Originally Posted by toadtaste
I guess i'm just speculating as to why a leased cable box is no longer required to have a 1394 functioning and why this is pretty much a dead thread as far as communicating issues to the FCC about it.
It was never required that all cable boxes have 1394, only that the cable company give you a cable box with it if you ask for one. That requirement is still place, it's just that many cable companies are not following it (and the FCC apparently can't be bothered to enforce it).
I guess the other question would be why the FCC would want the 1394 to be functional but then try to "remotely" disable it.
Are you referring to the broadcast flag? They wanted a way to let you record some things but not others. For cable, there has always been a way to to do this, which is the 5C copy protection mechanism. They can mark programs as "copy freely," "copy once," or "copy never." The broadcast flag was a way to extend this to broadcast TV.
Anyway i know cable companies are buying settop devices that do not have 1394, disabling it by default if it does as well as television stations requiring that the 1394 is turned off to provide service.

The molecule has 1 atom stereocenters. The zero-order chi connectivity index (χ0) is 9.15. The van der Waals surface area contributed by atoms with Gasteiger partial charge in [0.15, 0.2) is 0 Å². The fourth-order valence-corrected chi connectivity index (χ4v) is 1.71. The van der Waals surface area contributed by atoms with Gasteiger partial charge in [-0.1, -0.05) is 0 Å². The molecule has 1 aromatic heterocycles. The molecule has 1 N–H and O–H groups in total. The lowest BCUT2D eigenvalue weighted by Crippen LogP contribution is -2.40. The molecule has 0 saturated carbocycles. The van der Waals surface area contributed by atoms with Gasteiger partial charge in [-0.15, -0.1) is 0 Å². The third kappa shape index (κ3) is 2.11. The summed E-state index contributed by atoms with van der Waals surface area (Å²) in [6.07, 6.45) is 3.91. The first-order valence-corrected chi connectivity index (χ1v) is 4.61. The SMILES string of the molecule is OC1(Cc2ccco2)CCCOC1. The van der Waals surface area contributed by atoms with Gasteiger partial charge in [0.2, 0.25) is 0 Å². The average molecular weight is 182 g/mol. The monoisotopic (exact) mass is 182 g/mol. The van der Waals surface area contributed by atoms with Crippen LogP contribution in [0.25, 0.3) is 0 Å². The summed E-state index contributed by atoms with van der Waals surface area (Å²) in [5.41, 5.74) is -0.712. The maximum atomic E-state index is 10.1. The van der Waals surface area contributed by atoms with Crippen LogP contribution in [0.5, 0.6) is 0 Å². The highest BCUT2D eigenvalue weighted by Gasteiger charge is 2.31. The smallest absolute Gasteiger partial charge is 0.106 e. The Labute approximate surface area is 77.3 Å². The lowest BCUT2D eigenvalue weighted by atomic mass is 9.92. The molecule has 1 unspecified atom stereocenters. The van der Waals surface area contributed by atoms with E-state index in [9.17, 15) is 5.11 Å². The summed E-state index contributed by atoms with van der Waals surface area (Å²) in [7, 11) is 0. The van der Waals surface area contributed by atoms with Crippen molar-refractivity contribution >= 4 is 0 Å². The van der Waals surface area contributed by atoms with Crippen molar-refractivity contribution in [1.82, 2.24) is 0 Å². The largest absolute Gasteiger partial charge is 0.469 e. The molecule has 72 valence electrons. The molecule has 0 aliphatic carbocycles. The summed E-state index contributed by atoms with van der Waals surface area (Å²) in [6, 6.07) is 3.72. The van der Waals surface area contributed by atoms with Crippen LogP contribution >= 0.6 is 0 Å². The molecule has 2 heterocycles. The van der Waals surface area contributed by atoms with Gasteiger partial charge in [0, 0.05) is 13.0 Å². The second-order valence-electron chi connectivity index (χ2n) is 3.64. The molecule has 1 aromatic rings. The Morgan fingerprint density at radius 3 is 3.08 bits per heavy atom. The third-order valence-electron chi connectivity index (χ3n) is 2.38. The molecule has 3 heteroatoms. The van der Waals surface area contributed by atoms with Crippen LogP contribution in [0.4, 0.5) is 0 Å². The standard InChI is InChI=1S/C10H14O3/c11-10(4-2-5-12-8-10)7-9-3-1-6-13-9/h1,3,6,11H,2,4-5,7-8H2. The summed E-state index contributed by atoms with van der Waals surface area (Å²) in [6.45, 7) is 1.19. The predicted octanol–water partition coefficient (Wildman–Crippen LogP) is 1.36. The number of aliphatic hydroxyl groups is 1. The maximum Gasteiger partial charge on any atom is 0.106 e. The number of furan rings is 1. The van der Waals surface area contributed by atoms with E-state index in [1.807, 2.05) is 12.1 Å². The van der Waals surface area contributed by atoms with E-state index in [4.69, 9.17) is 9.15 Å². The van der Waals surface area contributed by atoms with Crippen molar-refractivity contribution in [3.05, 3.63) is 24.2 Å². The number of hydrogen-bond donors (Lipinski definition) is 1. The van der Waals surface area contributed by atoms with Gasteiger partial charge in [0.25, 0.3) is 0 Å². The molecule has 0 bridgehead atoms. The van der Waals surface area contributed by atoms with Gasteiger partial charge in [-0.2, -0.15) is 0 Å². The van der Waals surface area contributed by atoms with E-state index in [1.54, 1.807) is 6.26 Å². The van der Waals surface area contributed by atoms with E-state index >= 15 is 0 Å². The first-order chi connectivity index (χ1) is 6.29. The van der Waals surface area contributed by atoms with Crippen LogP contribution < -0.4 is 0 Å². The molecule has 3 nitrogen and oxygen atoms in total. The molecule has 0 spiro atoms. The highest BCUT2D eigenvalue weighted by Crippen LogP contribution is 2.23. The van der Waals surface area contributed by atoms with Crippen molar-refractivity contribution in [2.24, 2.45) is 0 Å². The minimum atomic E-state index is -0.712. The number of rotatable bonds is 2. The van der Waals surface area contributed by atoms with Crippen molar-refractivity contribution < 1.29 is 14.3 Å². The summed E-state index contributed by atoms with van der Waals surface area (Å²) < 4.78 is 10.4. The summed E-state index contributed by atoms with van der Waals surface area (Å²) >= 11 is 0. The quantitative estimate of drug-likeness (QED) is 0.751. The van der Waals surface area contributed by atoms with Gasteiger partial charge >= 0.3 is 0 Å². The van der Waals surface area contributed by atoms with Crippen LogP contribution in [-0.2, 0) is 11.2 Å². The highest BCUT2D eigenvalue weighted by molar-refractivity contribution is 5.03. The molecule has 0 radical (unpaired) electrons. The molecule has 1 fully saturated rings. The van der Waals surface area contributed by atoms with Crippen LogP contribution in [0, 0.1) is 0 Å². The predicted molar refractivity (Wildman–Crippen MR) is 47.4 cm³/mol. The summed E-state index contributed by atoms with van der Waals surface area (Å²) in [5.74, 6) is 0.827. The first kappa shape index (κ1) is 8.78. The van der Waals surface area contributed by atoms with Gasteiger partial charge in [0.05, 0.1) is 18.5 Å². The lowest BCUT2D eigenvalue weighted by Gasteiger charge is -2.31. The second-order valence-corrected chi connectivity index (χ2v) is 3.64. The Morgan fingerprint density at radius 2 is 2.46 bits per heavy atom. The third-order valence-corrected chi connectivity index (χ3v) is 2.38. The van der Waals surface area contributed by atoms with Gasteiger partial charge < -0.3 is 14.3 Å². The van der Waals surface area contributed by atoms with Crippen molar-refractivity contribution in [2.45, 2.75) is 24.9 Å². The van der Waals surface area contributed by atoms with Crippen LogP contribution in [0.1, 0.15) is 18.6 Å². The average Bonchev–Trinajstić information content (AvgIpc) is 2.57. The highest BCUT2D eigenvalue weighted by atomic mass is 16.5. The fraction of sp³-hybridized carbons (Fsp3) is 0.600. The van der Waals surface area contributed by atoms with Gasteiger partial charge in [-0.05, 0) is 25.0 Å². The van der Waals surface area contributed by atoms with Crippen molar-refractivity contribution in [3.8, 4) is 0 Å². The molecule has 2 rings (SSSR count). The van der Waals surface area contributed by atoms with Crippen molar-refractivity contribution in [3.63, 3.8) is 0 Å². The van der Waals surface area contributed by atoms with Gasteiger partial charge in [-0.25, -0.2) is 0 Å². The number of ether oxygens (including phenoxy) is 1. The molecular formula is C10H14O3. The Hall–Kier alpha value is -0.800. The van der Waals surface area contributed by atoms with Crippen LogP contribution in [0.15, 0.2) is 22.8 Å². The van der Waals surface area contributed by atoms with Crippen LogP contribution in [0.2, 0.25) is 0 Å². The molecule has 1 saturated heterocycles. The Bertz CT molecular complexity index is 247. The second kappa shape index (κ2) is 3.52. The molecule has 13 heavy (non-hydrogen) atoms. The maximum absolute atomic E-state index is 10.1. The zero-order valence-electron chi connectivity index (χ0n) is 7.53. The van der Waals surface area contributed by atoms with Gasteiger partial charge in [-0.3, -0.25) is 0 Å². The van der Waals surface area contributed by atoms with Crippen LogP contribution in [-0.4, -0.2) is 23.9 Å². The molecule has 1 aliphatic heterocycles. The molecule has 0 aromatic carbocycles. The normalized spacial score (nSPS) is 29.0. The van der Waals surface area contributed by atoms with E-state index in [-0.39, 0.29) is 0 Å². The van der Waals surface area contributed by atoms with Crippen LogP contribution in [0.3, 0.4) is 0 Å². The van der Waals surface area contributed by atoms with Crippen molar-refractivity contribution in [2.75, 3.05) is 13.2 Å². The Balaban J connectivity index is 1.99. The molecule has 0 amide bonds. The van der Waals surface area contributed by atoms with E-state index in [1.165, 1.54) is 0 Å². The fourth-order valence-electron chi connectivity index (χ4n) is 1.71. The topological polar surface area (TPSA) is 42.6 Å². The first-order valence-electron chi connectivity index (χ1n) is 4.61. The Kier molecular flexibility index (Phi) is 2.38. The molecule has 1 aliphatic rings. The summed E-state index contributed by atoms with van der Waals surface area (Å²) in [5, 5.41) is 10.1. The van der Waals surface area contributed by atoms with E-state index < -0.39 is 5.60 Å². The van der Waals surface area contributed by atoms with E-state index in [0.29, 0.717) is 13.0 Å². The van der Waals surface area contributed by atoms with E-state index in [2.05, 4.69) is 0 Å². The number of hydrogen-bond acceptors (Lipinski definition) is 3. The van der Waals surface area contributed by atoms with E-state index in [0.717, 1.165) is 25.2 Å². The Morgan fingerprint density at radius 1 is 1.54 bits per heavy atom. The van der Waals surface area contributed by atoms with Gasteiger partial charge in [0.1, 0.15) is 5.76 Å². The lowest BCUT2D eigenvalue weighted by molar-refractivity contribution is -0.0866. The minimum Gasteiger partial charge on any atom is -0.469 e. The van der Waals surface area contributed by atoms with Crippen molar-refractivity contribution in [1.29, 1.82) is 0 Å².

The cable companies don't want to provide support for any problems with 1394, and since they're not required to give it to you unless you ask for it, the default setup is to not have it or to disable it.
I believe it's true that some channels (although not actually very many) do request copy protection, but legally only pay-per-view and video-on-demand channels can be protected with "copy never," meaning that 1394 can only be completely disabled for those. The most restrictive copy protection that other channels can apply is "copy once," meaning that you could record from those channels onto, for instance, a D-VHS recorder, but you could not then make a second-generation copy from the tape.
The bottom line is that very few people are using (or trying to use) 1394, so there aren't enough people complaining to get any attention either from the cable companies or from the FCC. It's rather sad because for a lot of people it means the end of the ability to record cable TV to removable media.